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One of the largest constellations soars overhead on autumn nights. And one of its highlights is a giant star that’ll end its life with a titanic explosion.
Pegasus, the flying horse, stretches far across the sky. As night falls this evening, its body is well up in the east, with its head and forelegs even higher in the southeast.
Its most distinctive feature is a wide pattern of four moderately bright stars — the Great Square — which outlines the horse’s body. The horse’s nose — the star Enif — stands to the upper right of the Great Square.
Enif is a remarkable star. It’s much more massive than the Sun, so it burns through the nuclear fuel in its core at a furious rate. That makes the star shine brilliantly — it emits more light in a single minute than the Sun produces in four days.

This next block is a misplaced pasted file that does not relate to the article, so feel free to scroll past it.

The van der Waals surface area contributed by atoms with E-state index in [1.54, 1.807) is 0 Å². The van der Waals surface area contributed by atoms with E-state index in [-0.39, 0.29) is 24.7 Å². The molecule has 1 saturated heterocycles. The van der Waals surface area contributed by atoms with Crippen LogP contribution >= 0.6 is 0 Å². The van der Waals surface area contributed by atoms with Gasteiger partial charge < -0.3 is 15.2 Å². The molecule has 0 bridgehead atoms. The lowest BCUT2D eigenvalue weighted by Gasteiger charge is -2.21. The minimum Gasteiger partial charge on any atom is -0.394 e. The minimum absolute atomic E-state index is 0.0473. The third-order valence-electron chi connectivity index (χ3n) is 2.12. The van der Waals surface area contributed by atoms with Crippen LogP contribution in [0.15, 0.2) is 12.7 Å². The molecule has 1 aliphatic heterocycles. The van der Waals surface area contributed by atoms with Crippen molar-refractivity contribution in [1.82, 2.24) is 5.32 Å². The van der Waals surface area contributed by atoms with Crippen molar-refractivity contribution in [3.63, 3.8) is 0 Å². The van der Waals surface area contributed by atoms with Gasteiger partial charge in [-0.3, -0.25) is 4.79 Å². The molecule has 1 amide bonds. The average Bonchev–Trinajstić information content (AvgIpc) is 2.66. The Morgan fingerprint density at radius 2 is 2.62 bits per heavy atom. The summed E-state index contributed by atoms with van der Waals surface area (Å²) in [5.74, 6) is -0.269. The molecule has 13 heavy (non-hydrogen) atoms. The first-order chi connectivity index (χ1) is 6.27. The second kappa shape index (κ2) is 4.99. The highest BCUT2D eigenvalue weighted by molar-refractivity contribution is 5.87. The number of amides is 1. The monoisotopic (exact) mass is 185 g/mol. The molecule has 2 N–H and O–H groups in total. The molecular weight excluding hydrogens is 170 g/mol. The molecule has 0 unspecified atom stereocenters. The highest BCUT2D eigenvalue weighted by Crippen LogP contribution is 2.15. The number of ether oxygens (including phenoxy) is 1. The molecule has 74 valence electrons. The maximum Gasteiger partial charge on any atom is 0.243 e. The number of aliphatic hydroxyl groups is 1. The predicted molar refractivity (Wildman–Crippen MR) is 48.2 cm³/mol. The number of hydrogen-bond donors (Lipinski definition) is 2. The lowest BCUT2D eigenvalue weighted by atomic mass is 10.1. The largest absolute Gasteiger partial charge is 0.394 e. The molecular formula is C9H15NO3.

Enif once generated energy as the Sun does, by fusing hydrogen to make helium. Unlike the Sun, though, it shined a brilliant blue. But the star’s core quickly ran out of hydrogen, so it started fusing the helium to make even heavier elements. As a result, the star’s outer layers expanded and cooled. So today, Enif is an orange supergiant. It’s so big that if it took the Sun’s place, it would swallow Mercury and possibly even Venus.
Eventually, the star will no longer be able to produce nuclear reactions. When that happens, Enif will explode — briefly giving Pegasus a nose that looks more like that of a certain well-known reindeer than a flying horse.
Script by Ken Croswell, Copyright 2015